20 May 2010

Belgian visitors, a winery and a restaurant

Yesterday Ladybird of the blog Wishing I were in France (she is!) came to Saint-Aignan for apéritifs, a visit to one of our favorite wine caves, and dinner at Le Crêpiot, a Saint-Aignan institution. She brought with her two friends of hers, a retired couple about my age who live in the Brussels area. We had a really nice evening.

One thing everybody wanted to do was go see our neighbors the Guerriers to buy some wine. Ladybird and her friend C. from Brussels were here about a year ago and they bought some wine to take back to Belgium. They wanted more, and Ladybird's friends wanted to take some home too.

It's always fun to go taste wine with the Guerriers. Jean-Noël is a character, and Chantal is always smiling and cheerful. We tasted their 2009 Sauvignon Blanc white, Pineau d'Aunis rosé, and Gamay red right out of the cuves — big stainless steel or fiberglass vats — as is the custom. Ladybird tasted the 2007 and 2008 Côt (Malbec) reds because her friend C., who couldn't come on this trip, wanted a few bottles.

After the tasting, we had reservations at the Crêpiot restaurant in "downtown" Saint-Aignan. We were running late — it was 8:00 when we left the winery and our dinner reservation was for 7:30.

The Guerriers told us not to worry. Just tell Véronique, who owns and operates the restaurant with her husband, that you were with us. She's from the village, and was actually born in the house across the street. "We grew up together," he said.

When we finally got to the restaurant, I told Véronique where we were coming from. « Alors vous étiez dans mon village ! », she said. "You were in my village! Did you see my mother's house? Was my sister out working in the garden?" It was an unexpected bonus, finding out that Véronique, who we of course have seen many times but never really been introduced to, has such really local ties. Her mother is our neighbor.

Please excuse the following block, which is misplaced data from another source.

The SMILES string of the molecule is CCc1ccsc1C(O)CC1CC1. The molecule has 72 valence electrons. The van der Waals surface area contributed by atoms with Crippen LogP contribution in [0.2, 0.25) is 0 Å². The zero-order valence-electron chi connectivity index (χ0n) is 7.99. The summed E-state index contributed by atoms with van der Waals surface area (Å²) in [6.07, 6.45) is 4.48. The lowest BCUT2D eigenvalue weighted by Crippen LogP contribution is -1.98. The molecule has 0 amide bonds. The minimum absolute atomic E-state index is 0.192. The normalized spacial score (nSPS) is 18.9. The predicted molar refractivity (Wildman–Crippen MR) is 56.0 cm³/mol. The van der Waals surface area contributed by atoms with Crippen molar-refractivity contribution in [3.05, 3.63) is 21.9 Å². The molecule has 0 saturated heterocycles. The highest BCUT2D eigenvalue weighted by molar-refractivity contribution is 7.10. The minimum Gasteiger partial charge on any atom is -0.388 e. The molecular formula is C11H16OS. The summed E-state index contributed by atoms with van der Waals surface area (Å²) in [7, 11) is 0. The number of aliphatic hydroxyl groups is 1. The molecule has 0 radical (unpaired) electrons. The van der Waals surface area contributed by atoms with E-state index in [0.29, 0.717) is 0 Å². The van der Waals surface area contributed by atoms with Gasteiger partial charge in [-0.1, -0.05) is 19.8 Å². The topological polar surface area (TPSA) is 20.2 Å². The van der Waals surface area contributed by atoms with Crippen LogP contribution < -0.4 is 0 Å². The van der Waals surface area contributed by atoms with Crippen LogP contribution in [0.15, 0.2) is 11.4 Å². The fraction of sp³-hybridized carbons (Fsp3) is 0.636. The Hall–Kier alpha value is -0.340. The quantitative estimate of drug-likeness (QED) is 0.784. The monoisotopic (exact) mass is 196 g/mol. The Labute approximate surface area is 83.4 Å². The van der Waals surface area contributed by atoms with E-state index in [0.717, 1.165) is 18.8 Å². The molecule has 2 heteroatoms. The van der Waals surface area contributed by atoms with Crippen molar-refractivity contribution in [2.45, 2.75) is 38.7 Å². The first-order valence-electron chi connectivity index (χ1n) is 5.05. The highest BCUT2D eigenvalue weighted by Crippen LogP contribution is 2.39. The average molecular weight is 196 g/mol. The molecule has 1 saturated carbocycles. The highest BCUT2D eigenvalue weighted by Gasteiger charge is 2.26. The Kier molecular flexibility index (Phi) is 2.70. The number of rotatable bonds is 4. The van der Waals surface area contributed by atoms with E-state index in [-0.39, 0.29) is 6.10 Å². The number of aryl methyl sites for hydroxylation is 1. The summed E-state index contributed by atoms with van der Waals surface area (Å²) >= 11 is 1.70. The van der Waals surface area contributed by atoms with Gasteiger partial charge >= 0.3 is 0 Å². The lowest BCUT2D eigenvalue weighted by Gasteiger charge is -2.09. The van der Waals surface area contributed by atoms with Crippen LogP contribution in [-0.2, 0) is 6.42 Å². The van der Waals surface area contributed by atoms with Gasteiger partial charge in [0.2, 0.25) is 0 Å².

Here's a link to an earlier post about Le Crêpiot, taken one day when we had lunch there.

The food at Le Crêpiot is excellent. For dinner, I had a cuisse de canard confite (a slow-roasted duck leg) with French-fried potatoes and a green salad. Walt had a steak tartare, which was prepared by Véronique at our table — freshly ground raw beef with a raw egg, chopped garlic, capers, a good quantity of chopped parsley, chopped onion, mustard, ketchup, and a few drops of Worcestershire Sauce. Salt and pepper of course. Walt said it was excellent. It came with French fries too.

Ladybird had a crêpe filled with ham and an egg on top. The other Belgian woman had a beautiful salad with shrimp (I think, or écrevisses — crayfish) and her husband had a very nice-looking steak. To wash it all down, we ordered the restaurants "wine of the month" — Le Crêpiot always has one — which was made in the village of Seigy, just on the east side of Saint-Aignan. It was a red wine made from Gamay, Cabernet Franc, and Côt grapes.

I didn't take my camera so can't post any pictures of the evening. Maybe Ladybird will post some on her blog next week — she and the other couple took pictures at the winery. The pictures in this post are ones I took during an earlier visit chez les Guerrier and show a little of what their little hamlet looks like. I've posted a lot of topics about the Guerriers and their small wine-making operation — click on "Local winemakers" in the What I blog about... list on the sidebar to find them.